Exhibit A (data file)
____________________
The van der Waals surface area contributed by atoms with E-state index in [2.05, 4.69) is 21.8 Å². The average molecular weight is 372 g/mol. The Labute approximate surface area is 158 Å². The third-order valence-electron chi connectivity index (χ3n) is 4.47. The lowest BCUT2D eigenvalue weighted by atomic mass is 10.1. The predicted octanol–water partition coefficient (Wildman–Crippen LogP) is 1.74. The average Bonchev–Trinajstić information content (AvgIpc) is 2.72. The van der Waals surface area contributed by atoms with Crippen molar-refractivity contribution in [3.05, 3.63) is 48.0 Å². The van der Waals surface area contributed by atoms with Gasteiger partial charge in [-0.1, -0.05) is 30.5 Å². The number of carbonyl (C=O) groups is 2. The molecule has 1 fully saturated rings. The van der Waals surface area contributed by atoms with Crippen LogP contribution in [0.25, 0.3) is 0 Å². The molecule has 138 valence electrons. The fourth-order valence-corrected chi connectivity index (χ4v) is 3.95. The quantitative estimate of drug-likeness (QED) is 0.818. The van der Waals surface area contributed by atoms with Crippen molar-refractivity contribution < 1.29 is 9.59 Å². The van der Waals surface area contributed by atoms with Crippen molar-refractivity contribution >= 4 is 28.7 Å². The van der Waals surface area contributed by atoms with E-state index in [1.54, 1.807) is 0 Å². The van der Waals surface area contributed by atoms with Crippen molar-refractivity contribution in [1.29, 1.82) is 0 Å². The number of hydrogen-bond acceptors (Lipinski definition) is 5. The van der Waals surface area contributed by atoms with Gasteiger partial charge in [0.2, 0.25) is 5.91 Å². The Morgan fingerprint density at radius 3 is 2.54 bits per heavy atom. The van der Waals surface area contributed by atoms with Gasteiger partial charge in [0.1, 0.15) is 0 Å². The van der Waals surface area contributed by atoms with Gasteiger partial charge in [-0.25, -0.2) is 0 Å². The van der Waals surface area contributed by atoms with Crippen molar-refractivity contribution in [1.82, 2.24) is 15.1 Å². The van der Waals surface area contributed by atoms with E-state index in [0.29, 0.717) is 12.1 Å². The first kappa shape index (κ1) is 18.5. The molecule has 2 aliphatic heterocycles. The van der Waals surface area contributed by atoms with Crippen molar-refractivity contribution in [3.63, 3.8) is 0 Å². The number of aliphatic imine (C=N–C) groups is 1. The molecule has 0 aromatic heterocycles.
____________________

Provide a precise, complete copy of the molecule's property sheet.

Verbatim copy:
The van der Waals surface area contributed by atoms with E-state index in [2.05, 4.69) is 21.8 Å². The average molecular weight is 372 g/mol. The Labute approximate surface area is 158 Å². The third-order valence-electron chi connectivity index (χ3n) is 4.47. The lowest BCUT2D eigenvalue weighted by atomic mass is 10.1. The predicted octanol–water partition coefficient (Wildman–Crippen LogP) is 1.74. The average Bonchev–Trinajstić information content (AvgIpc) is 2.72. The van der Waals surface area contributed by atoms with Crippen molar-refractivity contribution in [3.05, 3.63) is 48.0 Å². The van der Waals surface area contributed by atoms with Gasteiger partial charge in [-0.1, -0.05) is 30.5 Å². The number of carbonyl (C=O) groups is 2. The molecule has 1 fully saturated rings. The van der Waals surface area contributed by atoms with Crippen LogP contribution in [0.25, 0.3) is 0 Å². The molecule has 138 valence electrons. The fourth-order valence-corrected chi connectivity index (χ4v) is 3.95. The quantitative estimate of drug-likeness (QED) is 0.818. The van der Waals surface area contributed by atoms with Crippen molar-refractivity contribution < 1.29 is 9.59 Å². The van der Waals surface area contributed by atoms with Crippen molar-refractivity contribution >= 4 is 28.7 Å². The van der Waals surface area contributed by atoms with E-state index in [1.54, 1.807) is 0 Å². The van der Waals surface area contributed by atoms with Crippen molar-refractivity contribution in [1.29, 1.82) is 0 Å². The number of hydrogen-bond acceptors (Lipinski definition) is 5. The van der Waals surface area contributed by atoms with Gasteiger partial charge in [0.2, 0.25) is 5.91 Å². The Morgan fingerprint density at radius 3 is 2.54 bits per heavy atom. The van der Waals surface area contributed by atoms with Gasteiger partial charge in [0.1, 0.15) is 0 Å². The van der Waals surface area contributed by atoms with Gasteiger partial charge in [-0.25, -0.2) is 0 Å². The van der Waals surface area contributed by atoms with Crippen molar-refractivity contribution in [1.82, 2.24) is 15.1 Å². The van der Waals surface area contributed by atoms with E-state index in [0.29, 0.717) is 12.1 Å². The first kappa shape index (κ1) is 18.5. The molecule has 2 aliphatic heterocycles. The van der Waals surface area contributed by atoms with Crippen molar-refractivity contribution in [3.63, 3.8) is 0 Å². The number of aliphatic imine (C=N–C) groups is 1. The molecule has 0 aromatic heterocycles.